A new book recording the history of a North Canterbury station is to be launched next week.

Greta Peaks: The Waikari, Scargill, Greta and Motunau Valleys 1863-1963, by North Canterbury historian Aubrey Cropp, will be launched in the Amberley Library history room on Tuesday, February 5, at 10am.

Greta Peaks Station was bounded between the Hurunui and Greta Rivers and was originally part of the large Stoneyhurst Run.

Originally known as the Waikari block, it was sold to John and Michael Studholme and Thomas Sanderson in 1863 and comprised 24,500 acres (9915ha) of leasehold land and 80 acres (32ha) of freehold land.

Writing the history of Greta Peaks station has been a labour of love for Aubrey Cropp. Photo / David Hill
Writing the history of Greta Peaks station has been a labour of love for Aubrey Cropp. Photo / David Hill

The book begins by briefly outlining the Canterbury sheep runs north of the Waipara River, before picking up the story of the Greta Peaks Station when it was purchased in 1863, detailing its further sub-division in 1891 and 1892, stories of early Motunau Valley settlers, the establishment of schools in Greta Valley and Scargill and the township at Scargill.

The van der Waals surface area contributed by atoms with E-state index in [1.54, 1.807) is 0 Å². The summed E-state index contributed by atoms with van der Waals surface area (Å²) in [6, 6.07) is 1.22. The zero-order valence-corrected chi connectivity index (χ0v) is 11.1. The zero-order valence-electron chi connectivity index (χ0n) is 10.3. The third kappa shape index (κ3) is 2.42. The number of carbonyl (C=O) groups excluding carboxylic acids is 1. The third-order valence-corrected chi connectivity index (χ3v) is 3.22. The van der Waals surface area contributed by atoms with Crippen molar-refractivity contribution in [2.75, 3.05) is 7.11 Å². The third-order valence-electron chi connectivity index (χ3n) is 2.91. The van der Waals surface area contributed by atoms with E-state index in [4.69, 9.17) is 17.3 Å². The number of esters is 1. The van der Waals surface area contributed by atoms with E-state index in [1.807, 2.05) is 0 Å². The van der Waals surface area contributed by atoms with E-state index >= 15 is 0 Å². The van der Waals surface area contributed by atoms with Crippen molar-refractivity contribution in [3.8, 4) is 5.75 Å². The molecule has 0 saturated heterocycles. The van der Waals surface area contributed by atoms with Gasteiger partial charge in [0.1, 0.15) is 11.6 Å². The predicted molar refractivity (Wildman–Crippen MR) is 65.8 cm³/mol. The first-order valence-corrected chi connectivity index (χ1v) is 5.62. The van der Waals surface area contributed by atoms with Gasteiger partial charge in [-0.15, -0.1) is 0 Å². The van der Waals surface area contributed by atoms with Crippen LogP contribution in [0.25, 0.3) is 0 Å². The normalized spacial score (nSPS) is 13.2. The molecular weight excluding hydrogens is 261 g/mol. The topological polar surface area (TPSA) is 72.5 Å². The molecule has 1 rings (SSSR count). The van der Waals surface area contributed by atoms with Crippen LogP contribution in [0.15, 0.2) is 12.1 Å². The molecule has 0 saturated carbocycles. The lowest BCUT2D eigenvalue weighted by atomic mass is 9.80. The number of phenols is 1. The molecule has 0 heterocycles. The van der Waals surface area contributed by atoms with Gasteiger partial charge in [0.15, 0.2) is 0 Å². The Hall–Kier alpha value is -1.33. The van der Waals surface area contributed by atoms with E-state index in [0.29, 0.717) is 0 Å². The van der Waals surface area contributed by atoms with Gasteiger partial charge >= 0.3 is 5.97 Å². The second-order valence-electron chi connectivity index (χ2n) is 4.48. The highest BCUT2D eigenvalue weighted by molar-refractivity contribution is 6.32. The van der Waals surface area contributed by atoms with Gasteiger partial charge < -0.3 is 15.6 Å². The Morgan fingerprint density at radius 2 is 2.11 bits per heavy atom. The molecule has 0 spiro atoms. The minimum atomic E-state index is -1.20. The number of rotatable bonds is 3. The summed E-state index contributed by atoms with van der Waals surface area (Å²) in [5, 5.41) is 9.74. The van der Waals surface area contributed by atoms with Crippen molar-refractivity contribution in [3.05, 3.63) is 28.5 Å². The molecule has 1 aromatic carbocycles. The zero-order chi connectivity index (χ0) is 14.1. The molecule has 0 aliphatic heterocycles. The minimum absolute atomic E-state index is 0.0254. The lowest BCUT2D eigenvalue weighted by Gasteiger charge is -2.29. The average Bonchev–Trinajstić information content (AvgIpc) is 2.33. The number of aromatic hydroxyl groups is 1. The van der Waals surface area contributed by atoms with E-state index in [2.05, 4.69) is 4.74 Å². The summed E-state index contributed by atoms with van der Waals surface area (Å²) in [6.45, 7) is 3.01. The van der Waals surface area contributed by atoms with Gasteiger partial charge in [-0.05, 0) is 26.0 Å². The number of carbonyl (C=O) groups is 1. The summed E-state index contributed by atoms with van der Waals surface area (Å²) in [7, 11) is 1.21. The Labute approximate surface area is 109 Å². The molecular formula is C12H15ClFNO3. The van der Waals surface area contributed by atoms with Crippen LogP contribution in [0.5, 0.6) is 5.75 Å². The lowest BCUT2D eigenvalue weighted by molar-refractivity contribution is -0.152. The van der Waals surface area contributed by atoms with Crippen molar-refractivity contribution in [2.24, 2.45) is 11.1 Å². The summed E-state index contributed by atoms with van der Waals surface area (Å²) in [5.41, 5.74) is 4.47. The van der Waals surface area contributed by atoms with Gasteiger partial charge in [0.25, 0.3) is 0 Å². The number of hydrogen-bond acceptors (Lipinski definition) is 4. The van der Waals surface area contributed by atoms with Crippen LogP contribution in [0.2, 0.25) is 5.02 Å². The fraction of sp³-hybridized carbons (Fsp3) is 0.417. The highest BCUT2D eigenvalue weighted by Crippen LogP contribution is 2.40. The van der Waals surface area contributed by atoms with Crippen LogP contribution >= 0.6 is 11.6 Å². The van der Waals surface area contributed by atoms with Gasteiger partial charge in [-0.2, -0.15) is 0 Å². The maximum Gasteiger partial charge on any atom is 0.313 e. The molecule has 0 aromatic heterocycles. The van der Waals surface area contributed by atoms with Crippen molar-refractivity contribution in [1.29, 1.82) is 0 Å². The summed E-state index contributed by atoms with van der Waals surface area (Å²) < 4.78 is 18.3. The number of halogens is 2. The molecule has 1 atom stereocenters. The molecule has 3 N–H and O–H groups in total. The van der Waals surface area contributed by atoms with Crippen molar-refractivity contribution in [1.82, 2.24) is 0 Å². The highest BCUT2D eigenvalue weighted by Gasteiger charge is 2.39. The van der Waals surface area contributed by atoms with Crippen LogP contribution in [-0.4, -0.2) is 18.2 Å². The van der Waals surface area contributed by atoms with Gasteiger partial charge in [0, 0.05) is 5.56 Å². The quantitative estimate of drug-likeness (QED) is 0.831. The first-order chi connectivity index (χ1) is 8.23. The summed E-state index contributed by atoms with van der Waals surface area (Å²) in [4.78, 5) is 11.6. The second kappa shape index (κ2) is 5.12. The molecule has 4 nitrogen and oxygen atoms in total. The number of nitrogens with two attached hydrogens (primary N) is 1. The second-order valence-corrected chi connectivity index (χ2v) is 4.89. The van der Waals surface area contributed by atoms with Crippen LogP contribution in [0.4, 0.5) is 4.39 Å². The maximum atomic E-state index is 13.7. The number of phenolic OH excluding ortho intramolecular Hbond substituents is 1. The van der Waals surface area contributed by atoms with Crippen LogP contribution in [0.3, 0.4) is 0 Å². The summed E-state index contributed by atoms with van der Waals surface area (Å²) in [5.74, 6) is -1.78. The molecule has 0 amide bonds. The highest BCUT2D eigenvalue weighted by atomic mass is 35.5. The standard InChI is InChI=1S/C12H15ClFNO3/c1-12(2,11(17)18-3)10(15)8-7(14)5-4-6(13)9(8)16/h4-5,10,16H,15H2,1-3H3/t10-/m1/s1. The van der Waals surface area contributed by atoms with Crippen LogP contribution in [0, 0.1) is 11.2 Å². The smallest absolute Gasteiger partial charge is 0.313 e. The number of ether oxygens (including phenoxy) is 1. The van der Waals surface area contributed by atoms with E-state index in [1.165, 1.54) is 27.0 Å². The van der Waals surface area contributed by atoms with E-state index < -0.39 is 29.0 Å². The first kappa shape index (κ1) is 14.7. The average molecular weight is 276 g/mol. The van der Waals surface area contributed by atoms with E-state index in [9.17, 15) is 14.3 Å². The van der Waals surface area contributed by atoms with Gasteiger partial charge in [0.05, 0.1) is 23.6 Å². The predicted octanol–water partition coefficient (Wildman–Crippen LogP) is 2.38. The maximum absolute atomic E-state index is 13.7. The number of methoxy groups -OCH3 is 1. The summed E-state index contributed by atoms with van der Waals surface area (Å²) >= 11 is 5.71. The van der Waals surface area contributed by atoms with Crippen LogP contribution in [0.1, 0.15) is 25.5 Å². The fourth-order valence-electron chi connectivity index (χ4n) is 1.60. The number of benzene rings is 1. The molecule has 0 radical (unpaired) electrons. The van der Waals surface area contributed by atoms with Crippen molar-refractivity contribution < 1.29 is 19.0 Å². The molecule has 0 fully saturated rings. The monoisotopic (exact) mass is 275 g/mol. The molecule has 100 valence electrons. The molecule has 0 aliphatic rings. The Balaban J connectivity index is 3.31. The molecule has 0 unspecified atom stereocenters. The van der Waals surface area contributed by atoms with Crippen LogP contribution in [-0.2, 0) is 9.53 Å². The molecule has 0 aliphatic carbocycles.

The book also traces the development of roads, the railway, the building of churches, sports facilities, community halls and the development of the communities in the area.

Cropp said Greta Peaks in the 1860s ''was an isolated, lonely place to live'' with no near neighbours.

Farm managers at the time faced a constant battle with challenges like ''the dreaded scab'' in their sheep flocks.

''It only took one scab infected sheep to infect a whole flock,'' Cropp said.

Cropp said he carried out his research on and off over about five or six years and has previously published five books relating to the history of the northeastern part of the Hurunui district, as well as a history of the Kohatahi and Kowhiterangi valleys on the West Coast where he spent his childhood.

He has lived in North Canterbury since 1955, farming in the Blythe Valley with his wife Lorelei.

When the couple retired from farming in 1989 they moved to Cheviot and became members of the Cheviot Early Records Society.